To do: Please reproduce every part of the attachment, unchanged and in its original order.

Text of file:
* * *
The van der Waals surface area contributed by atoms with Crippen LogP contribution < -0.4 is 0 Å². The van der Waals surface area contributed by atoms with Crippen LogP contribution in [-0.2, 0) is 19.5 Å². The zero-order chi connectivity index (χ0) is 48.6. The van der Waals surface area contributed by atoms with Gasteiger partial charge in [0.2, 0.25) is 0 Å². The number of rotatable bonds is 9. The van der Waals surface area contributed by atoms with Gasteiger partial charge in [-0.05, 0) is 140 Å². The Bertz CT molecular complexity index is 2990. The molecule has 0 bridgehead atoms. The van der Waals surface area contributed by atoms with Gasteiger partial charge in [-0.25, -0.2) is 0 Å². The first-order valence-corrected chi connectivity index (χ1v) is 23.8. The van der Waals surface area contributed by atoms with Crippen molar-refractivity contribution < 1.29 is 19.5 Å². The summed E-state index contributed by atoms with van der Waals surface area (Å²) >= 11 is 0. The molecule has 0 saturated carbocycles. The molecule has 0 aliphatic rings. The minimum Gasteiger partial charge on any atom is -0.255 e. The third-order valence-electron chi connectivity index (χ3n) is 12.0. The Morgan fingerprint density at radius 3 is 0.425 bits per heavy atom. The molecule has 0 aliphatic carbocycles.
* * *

The van der Waals surface area contributed by atoms with Crippen LogP contribution < -0.4 is 0 Å². The van der Waals surface area contributed by atoms with Crippen LogP contribution in [-0.2, 0) is 19.5 Å². The zero-order chi connectivity index (χ0) is 48.6. The van der Waals surface area contributed by atoms with Gasteiger partial charge in [0.2, 0.25) is 0 Å². The number of rotatable bonds is 9. The van der Waals surface area contributed by atoms with Gasteiger partial charge in [-0.05, 0) is 140 Å². The Bertz CT molecular complexity index is 2990. The molecule has 0 bridgehead atoms. The van der Waals surface area contributed by atoms with Gasteiger partial charge in [-0.25, -0.2) is 0 Å². The first-order valence-corrected chi connectivity index (χ1v) is 23.8. The van der Waals surface area contributed by atoms with Crippen molar-refractivity contribution < 1.29 is 19.5 Å². The summed E-state index contributed by atoms with van der Waals surface area (Å²) >= 11 is 0. The molecule has 0 saturated carbocycles. The molecule has 0 aliphatic rings. The minimum Gasteiger partial charge on any atom is -0.255 e. The third-order valence-electron chi connectivity index (χ3n) is 12.0. The Morgan fingerprint density at radius 3 is 0.425 bits per heavy atom. The molecule has 0 aliphatic carbocycles.